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VI.
No money left for fquand'ring heirs !

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Bills turn the lenders into debtors:
The wish of Nero now is theirs,
That they had never known their letters *.

VIII.
Conceive the works of midnight-hags,

Tormenting fools behind their backs :
Thus bankers o'er their bills and bags
Sit squeezing images of waxt.

IX.
Conceive the whole inchantment broke;

The witches left in open air,
With pow'r no more than other folk,

35 Expos'd with all their magic ware.

X.
So powerful are a banker's bills,

· Where creditors demand their due ; They break up counters, doors, and tills, And leave the empty chests in view.

XI.
Thus when an earthquake lets in light

Upon the god of gold and bell,
Unable to endure the fight,
He hides within his dark eft cell.

XII.
As when a conj'rer takes a lease

From Satan for a term of years,
The tenant's in a dismal case,

Whene'er the bloody bond appears 1.

It is said of Nero, that when he first came to the imperial dignity from the tutorage of Seneca, being asked to lign a warrant for an execution, he wilhed he could not write. Hawkes.

+ Witches were fabled to torment the absent, by roasting or o. therways ill treating their images in wax. Hawkes.

# These contracts were always supposed to be signed witla blood. Hawkes:

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Bless you late and early,
Laughlin O Enagin,
By my hand *, you dance rarely,
Margery Grinagin t.
Bring straw for our bed,
Shake it down to the feet,
Then over us spread
The winnowing sheet':
To show I don't finch,
Fill the bowl up again ;
Then give us a pinch
Of your sneezing, a yean I.
Good Lord, what a fight,
After all their good cheer,
For people to fight
In the midst of their beer
They rise from their feast,
And hot are their brains,
A cubit at least
The length of their skeans 1l.
What stabs and what cuts,
What clatt'ring of sticks ;
What strokes on the guts,
What bastings and kicks !
With cudgels of oak
Well harden'd in Aame
An hundred heads broke,
An hundred ftruck lame.
You churl, I'll maintain
My father built Luik,
The castle of Slain,
And Carrick Drumrusk :

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* An Irish oath..
+ The name of an Irish woman.
* An Irish word for a woman,

Daggers, or lhort Swords.

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The Earl of Kildare
And Moynalta, his brother,
As great as they are,
I was nurs'd by their mothert.
Ak that of old Madam,
She'll tell

you

who's who,
As far up as Adam,
She knows it is true.
Come down with that beam,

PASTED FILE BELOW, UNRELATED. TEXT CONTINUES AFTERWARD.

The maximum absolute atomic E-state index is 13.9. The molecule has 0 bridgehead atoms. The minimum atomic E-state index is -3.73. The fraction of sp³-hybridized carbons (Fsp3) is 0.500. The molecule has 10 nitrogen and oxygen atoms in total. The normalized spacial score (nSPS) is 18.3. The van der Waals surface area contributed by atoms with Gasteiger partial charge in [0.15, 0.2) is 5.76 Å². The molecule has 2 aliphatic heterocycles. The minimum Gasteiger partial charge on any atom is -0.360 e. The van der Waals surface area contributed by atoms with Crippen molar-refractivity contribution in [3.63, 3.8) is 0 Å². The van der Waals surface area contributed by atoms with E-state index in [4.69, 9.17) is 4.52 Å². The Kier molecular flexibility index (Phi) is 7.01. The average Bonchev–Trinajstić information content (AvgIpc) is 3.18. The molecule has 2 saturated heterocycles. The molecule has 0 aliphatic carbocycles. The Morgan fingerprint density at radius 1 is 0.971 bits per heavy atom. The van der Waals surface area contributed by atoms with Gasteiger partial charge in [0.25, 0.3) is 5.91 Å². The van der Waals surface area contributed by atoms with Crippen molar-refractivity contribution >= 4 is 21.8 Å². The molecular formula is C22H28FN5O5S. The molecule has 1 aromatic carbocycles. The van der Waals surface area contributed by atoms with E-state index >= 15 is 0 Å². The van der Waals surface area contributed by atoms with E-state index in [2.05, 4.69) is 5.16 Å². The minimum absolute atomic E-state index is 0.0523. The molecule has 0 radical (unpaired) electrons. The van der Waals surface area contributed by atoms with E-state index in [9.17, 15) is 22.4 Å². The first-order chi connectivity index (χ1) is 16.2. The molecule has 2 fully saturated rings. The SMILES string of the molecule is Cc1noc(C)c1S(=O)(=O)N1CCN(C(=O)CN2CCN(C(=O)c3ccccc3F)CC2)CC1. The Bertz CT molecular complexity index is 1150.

If cudgels are scarce,
A blow on the weam,
Or a kick on the a se.

85

A French gentleman dining with some company on a

faft-day, called for some bacon and eggs. The rest were very angry, and reproved him for fo hainous a fin; whereupon he wrote the following lines extempore; which are here translated.

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WHO can believe with common sense,

A bacon-slice gives God offence,
Or how a herring hath a charm
Almighty vengeance to disarm?
Wrapt up in majesty divine,
Does he regard on what we dine ?
Vol. VI.

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+ It is the custom in Ireland, to call nurses foster-mothers, their husbands foster-fathers, and their children foster-brothers or oster-listers : and thus the poorest claim kindred to the richoft.

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XIII. A baited banker thus despond's,

From his own hand foresees his fall ; They have his soul who have his bonds ; 'Tis like the writing on the wall*.

XIV.
How will the caitiff wretch be scar'd,

When first he finds himself awake
At the last trumpet, unprepar'd,
And all his grand account to make ?

XV.
For in that universal.call

Few bankers will to heaven be mounters ::
They'll cry, Ye shops upon us fall,
Conceal and cover us, ye counters :

66 XVI. When other hands the frales shall hold,

And they in men and angels fight Produc'd with all tlieir bills and gold,

Weigh'd in the balance, and found light. The DESCRIPTION of an Irish FEAST, trans

lated almost literally out of the original Irish.

Translated in the year 1720.

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O

Rourk's noble fare

Will ne'er be forgot,
By those who were there,
Or those who were not.
His revels to keep,
: We sup and we dine
On seven score începe
Fat builocks and swine.
Usquebaugh to our feast
In paiis was brought up,
• Mene mene tekel iphurfiri.

TO

*

our cup:

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An hundred at least,
And a madder
Othere is the sport !
We rise with the light
In disorderly fort
From snoring all night.
O how was I trick'd!
My pipe it was broke,
My pocket was pick’d,
I lost my new cloak.
I'm rifled, quoth Nell,
Of mantle and Kercher + :
Why then fare them well,
The de’il take the searcher.
Come, harper, strike up;
But, first, by your favour,
Boy, give us a cup :
Ah! this has some favour.

Rourk’s jolly boys
Ne'er dream'd of the matter,
Till rous'd by the noise
And musical clatter,
They bounce from their neft,
No longer will tarry,
They rise ready dreft,
Without an Ave Mary.
They dance in a round,
Cutting capers and ramping ;
A mercy the ground
Did not burst with their stamping.
The floor is all wet
With leaps and with jumps,
While the water and sweat
Splish splash in their pumps.

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A wooden vessel.
An handkerchief.

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